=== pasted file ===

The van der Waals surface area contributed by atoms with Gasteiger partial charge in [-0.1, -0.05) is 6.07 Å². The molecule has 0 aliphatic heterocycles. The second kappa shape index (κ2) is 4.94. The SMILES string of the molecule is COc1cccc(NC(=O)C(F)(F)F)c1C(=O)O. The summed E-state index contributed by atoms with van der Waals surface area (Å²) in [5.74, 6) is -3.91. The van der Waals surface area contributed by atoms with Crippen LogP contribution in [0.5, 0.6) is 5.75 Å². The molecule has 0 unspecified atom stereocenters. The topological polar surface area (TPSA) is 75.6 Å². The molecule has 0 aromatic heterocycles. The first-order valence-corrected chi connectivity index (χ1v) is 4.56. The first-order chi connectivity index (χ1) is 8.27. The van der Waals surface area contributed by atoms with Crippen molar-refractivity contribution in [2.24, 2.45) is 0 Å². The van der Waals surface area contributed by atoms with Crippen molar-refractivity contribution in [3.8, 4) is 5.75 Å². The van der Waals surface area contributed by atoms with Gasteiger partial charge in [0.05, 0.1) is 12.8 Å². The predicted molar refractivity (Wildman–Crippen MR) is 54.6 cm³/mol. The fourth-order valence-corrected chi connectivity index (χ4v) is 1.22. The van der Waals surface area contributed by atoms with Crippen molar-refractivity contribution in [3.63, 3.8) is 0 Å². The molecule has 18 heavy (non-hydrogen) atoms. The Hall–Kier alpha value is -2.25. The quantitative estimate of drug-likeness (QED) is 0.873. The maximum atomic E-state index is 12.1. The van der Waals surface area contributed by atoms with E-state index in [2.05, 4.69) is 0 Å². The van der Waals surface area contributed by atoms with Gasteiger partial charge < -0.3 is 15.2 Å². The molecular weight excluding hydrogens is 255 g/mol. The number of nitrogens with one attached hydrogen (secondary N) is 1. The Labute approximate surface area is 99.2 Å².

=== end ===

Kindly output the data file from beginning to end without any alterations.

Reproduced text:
The van der Waals surface area contributed by atoms with Gasteiger partial charge in [-0.1, -0.05) is 6.07 Å². The molecule has 0 aliphatic heterocycles. The second kappa shape index (κ2) is 4.94. The SMILES string of the molecule is COc1cccc(NC(=O)C(F)(F)F)c1C(=O)O. The summed E-state index contributed by atoms with van der Waals surface area (Å²) in [5.74, 6) is -3.91. The van der Waals surface area contributed by atoms with Crippen LogP contribution in [0.5, 0.6) is 5.75 Å². The molecule has 0 unspecified atom stereocenters. The topological polar surface area (TPSA) is 75.6 Å². The molecule has 0 aromatic heterocycles. The first-order valence-corrected chi connectivity index (χ1v) is 4.56. The first-order chi connectivity index (χ1) is 8.27. The van der Waals surface area contributed by atoms with Crippen molar-refractivity contribution in [2.24, 2.45) is 0 Å². The van der Waals surface area contributed by atoms with Crippen molar-refractivity contribution in [3.8, 4) is 5.75 Å². The van der Waals surface area contributed by atoms with Gasteiger partial charge in [0.05, 0.1) is 12.8 Å². The predicted molar refractivity (Wildman–Crippen MR) is 54.6 cm³/mol. The fourth-order valence-corrected chi connectivity index (χ4v) is 1.22. The van der Waals surface area contributed by atoms with Crippen molar-refractivity contribution in [3.63, 3.8) is 0 Å². The molecule has 18 heavy (non-hydrogen) atoms. The Hall–Kier alpha value is -2.25. The quantitative estimate of drug-likeness (QED) is 0.873. The maximum atomic E-state index is 12.1. The van der Waals surface area contributed by atoms with E-state index in [2.05, 4.69) is 0 Å². The van der Waals surface area contributed by atoms with Gasteiger partial charge < -0.3 is 15.2 Å². The molecular weight excluding hydrogens is 255 g/mol. The number of nitrogens with one attached hydrogen (secondary N) is 1. The Labute approximate surface area is 99.2 Å².